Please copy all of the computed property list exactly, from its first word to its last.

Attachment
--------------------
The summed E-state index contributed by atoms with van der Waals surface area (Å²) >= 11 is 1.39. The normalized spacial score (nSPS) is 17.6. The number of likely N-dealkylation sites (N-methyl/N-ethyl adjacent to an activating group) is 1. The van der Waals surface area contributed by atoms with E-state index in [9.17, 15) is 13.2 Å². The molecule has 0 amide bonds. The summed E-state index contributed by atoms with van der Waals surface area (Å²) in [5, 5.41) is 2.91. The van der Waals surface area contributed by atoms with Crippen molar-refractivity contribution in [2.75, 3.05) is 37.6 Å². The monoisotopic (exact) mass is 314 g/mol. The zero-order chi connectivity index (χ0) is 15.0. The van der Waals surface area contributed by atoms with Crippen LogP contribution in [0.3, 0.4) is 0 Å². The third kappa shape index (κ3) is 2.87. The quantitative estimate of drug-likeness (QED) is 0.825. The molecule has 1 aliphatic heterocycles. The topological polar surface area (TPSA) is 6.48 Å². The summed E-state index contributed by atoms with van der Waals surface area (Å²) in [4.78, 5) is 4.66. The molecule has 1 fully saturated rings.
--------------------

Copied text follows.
The summed E-state index contributed by atoms with van der Waals surface area (Å²) >= 11 is 1.39. The normalized spacial score (nSPS) is 17.6. The number of likely N-dealkylation sites (N-methyl/N-ethyl adjacent to an activating group) is 1. The van der Waals surface area contributed by atoms with E-state index in [9.17, 15) is 13.2 Å². The molecule has 0 amide bonds. The summed E-state index contributed by atoms with van der Waals surface area (Å²) in [5, 5.41) is 2.91. The van der Waals surface area contributed by atoms with Crippen molar-refractivity contribution in [2.75, 3.05) is 37.6 Å². The monoisotopic (exact) mass is 314 g/mol. The zero-order chi connectivity index (χ0) is 15.0. The van der Waals surface area contributed by atoms with Crippen LogP contribution in [0.3, 0.4) is 0 Å². The third kappa shape index (κ3) is 2.87. The quantitative estimate of drug-likeness (QED) is 0.825. The molecule has 1 aliphatic heterocycles. The topological polar surface area (TPSA) is 6.48 Å². The summed E-state index contributed by atoms with van der Waals surface area (Å²) in [4.78, 5) is 4.66. The molecule has 1 fully saturated rings.